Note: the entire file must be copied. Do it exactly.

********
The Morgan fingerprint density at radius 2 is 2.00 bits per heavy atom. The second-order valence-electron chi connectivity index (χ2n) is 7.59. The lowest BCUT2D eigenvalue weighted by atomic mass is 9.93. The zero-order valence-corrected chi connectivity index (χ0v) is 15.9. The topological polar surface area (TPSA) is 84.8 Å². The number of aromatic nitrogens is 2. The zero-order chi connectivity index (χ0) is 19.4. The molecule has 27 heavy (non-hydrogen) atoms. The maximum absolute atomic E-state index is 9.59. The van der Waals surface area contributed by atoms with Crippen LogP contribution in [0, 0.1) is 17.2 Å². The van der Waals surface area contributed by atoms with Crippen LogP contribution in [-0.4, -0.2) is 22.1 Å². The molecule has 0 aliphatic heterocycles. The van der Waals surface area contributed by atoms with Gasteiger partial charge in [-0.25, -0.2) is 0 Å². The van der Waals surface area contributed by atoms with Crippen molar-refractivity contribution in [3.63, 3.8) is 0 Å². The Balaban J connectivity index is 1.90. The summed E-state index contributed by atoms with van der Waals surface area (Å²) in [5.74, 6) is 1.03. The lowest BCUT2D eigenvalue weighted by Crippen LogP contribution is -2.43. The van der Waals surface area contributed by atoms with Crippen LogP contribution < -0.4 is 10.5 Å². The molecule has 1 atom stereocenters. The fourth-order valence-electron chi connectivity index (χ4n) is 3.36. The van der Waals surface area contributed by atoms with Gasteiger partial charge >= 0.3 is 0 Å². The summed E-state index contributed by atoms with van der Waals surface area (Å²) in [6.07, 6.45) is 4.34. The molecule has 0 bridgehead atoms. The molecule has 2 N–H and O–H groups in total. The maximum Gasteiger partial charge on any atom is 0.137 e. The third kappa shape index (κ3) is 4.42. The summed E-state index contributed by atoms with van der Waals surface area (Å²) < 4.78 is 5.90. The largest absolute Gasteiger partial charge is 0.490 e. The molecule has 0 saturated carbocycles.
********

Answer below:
The Morgan fingerprint density at radius 2 is 2.00 bits per heavy atom. The second-order valence-electron chi connectivity index (χ2n) is 7.59. The lowest BCUT2D eigenvalue weighted by atomic mass is 9.93. The zero-order valence-corrected chi connectivity index (χ0v) is 15.9. The topological polar surface area (TPSA) is 84.8 Å². The number of aromatic nitrogens is 2. The zero-order chi connectivity index (χ0) is 19.4. The molecule has 27 heavy (non-hydrogen) atoms. The maximum absolute atomic E-state index is 9.59. The van der Waals surface area contributed by atoms with Crippen LogP contribution in [0, 0.1) is 17.2 Å². The van der Waals surface area contributed by atoms with Crippen LogP contribution in [-0.4, -0.2) is 22.1 Å². The molecule has 0 aliphatic heterocycles. The van der Waals surface area contributed by atoms with Gasteiger partial charge in [-0.25, -0.2) is 0 Å². The van der Waals surface area contributed by atoms with Crippen molar-refractivity contribution in [3.63, 3.8) is 0 Å². The Balaban J connectivity index is 1.90. The summed E-state index contributed by atoms with van der Waals surface area (Å²) in [5.74, 6) is 1.03. The lowest BCUT2D eigenvalue weighted by Crippen LogP contribution is -2.43. The van der Waals surface area contributed by atoms with Crippen LogP contribution < -0.4 is 10.5 Å². The molecule has 1 atom stereocenters. The fourth-order valence-electron chi connectivity index (χ4n) is 3.36. The van der Waals surface area contributed by atoms with Gasteiger partial charge >= 0.3 is 0 Å². The summed E-state index contributed by atoms with van der Waals surface area (Å²) in [6.07, 6.45) is 4.34. The molecule has 0 bridgehead atoms. The molecule has 2 N–H and O–H groups in total. The maximum Gasteiger partial charge on any atom is 0.137 e. The third kappa shape index (κ3) is 4.42. The summed E-state index contributed by atoms with van der Waals surface area (Å²) < 4.78 is 5.90. The largest absolute Gasteiger partial charge is 0.490 e. The molecule has 0 saturated carbocycles.